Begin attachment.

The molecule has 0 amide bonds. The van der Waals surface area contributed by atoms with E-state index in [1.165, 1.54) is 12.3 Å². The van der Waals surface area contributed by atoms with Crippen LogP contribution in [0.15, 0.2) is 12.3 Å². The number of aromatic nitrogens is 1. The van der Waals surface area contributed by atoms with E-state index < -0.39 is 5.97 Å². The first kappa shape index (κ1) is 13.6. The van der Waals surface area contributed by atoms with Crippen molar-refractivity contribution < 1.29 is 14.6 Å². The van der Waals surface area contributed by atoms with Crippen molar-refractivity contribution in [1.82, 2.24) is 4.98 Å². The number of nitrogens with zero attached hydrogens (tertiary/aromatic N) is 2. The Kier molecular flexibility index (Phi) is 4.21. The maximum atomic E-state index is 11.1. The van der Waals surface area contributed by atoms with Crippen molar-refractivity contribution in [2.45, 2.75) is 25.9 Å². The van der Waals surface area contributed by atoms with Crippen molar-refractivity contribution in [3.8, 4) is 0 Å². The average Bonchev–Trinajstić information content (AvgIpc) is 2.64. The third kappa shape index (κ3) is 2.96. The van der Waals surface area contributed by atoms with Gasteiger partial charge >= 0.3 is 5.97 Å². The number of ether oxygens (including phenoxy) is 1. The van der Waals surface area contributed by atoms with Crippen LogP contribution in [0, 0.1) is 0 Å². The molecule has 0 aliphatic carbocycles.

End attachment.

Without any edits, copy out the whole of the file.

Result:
The molecule has 0 amide bonds. The van der Waals surface area contributed by atoms with E-state index in [1.165, 1.54) is 12.3 Å². The van der Waals surface area contributed by atoms with Crippen LogP contribution in [0.15, 0.2) is 12.3 Å². The number of aromatic nitrogens is 1. The van der Waals surface area contributed by atoms with E-state index < -0.39 is 5.97 Å². The first kappa shape index (κ1) is 13.6. The van der Waals surface area contributed by atoms with Crippen molar-refractivity contribution < 1.29 is 14.6 Å². The van der Waals surface area contributed by atoms with Crippen molar-refractivity contribution in [1.82, 2.24) is 4.98 Å². The number of nitrogens with zero attached hydrogens (tertiary/aromatic N) is 2. The Kier molecular flexibility index (Phi) is 4.21. The maximum atomic E-state index is 11.1. The van der Waals surface area contributed by atoms with Crippen molar-refractivity contribution in [2.45, 2.75) is 25.9 Å². The van der Waals surface area contributed by atoms with Crippen molar-refractivity contribution in [3.8, 4) is 0 Å². The average Bonchev–Trinajstić information content (AvgIpc) is 2.64. The third kappa shape index (κ3) is 2.96. The van der Waals surface area contributed by atoms with Gasteiger partial charge >= 0.3 is 5.97 Å². The number of ether oxygens (including phenoxy) is 1. The van der Waals surface area contributed by atoms with Crippen LogP contribution in [0, 0.1) is 0 Å². The molecule has 0 aliphatic carbocycles.